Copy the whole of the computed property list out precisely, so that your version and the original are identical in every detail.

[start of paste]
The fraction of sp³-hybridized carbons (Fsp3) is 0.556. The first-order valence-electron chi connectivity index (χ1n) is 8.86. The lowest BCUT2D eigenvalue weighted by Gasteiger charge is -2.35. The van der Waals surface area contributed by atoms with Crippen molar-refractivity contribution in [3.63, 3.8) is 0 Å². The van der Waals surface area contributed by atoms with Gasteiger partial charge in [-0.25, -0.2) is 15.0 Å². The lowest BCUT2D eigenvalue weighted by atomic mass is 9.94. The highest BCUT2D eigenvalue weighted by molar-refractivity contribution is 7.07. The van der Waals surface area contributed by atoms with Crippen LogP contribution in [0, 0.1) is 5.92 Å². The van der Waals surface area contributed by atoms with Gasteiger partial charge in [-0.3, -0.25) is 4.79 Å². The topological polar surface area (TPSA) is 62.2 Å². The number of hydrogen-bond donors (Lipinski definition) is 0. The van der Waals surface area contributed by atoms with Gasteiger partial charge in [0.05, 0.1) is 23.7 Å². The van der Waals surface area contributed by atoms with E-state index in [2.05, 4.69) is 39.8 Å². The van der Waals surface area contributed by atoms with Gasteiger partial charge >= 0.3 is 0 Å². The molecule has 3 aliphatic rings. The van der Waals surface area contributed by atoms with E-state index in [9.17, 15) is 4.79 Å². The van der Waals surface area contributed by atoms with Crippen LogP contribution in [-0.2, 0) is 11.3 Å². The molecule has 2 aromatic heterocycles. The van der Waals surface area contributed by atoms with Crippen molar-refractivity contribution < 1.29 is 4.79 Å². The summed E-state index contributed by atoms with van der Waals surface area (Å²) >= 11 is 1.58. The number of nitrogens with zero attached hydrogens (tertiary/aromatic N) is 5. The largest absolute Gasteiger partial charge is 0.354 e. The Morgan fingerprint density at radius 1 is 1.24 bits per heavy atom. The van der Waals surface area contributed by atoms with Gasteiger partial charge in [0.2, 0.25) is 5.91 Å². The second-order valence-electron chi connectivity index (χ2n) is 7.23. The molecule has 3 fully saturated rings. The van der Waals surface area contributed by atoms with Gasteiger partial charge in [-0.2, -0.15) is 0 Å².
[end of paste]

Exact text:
The fraction of sp³-hybridized carbons (Fsp3) is 0.556. The first-order valence-electron chi connectivity index (χ1n) is 8.86. The lowest BCUT2D eigenvalue weighted by Gasteiger charge is -2.35. The van der Waals surface area contributed by atoms with Crippen molar-refractivity contribution in [3.63, 3.8) is 0 Å². The van der Waals surface area contributed by atoms with Gasteiger partial charge in [-0.25, -0.2) is 15.0 Å². The lowest BCUT2D eigenvalue weighted by atomic mass is 9.94. The highest BCUT2D eigenvalue weighted by molar-refractivity contribution is 7.07. The van der Waals surface area contributed by atoms with Crippen LogP contribution in [0, 0.1) is 5.92 Å². The van der Waals surface area contributed by atoms with Gasteiger partial charge in [-0.3, -0.25) is 4.79 Å². The topological polar surface area (TPSA) is 62.2 Å². The number of hydrogen-bond donors (Lipinski definition) is 0. The van der Waals surface area contributed by atoms with Gasteiger partial charge in [0.05, 0.1) is 23.7 Å². The van der Waals surface area contributed by atoms with E-state index in [2.05, 4.69) is 39.8 Å². The van der Waals surface area contributed by atoms with Gasteiger partial charge >= 0.3 is 0 Å². The molecule has 3 aliphatic rings. The van der Waals surface area contributed by atoms with E-state index in [9.17, 15) is 4.79 Å². The van der Waals surface area contributed by atoms with Crippen LogP contribution in [-0.2, 0) is 11.3 Å². The molecule has 2 aromatic heterocycles. The van der Waals surface area contributed by atoms with Crippen molar-refractivity contribution < 1.29 is 4.79 Å². The summed E-state index contributed by atoms with van der Waals surface area (Å²) >= 11 is 1.58. The number of nitrogens with zero attached hydrogens (tertiary/aromatic N) is 5. The largest absolute Gasteiger partial charge is 0.354 e. The Morgan fingerprint density at radius 1 is 1.24 bits per heavy atom. The van der Waals surface area contributed by atoms with Gasteiger partial charge in [0.2, 0.25) is 5.91 Å². The second-order valence-electron chi connectivity index (χ2n) is 7.23. The molecule has 3 fully saturated rings. The van der Waals surface area contributed by atoms with Gasteiger partial charge in [-0.2, -0.15) is 0 Å².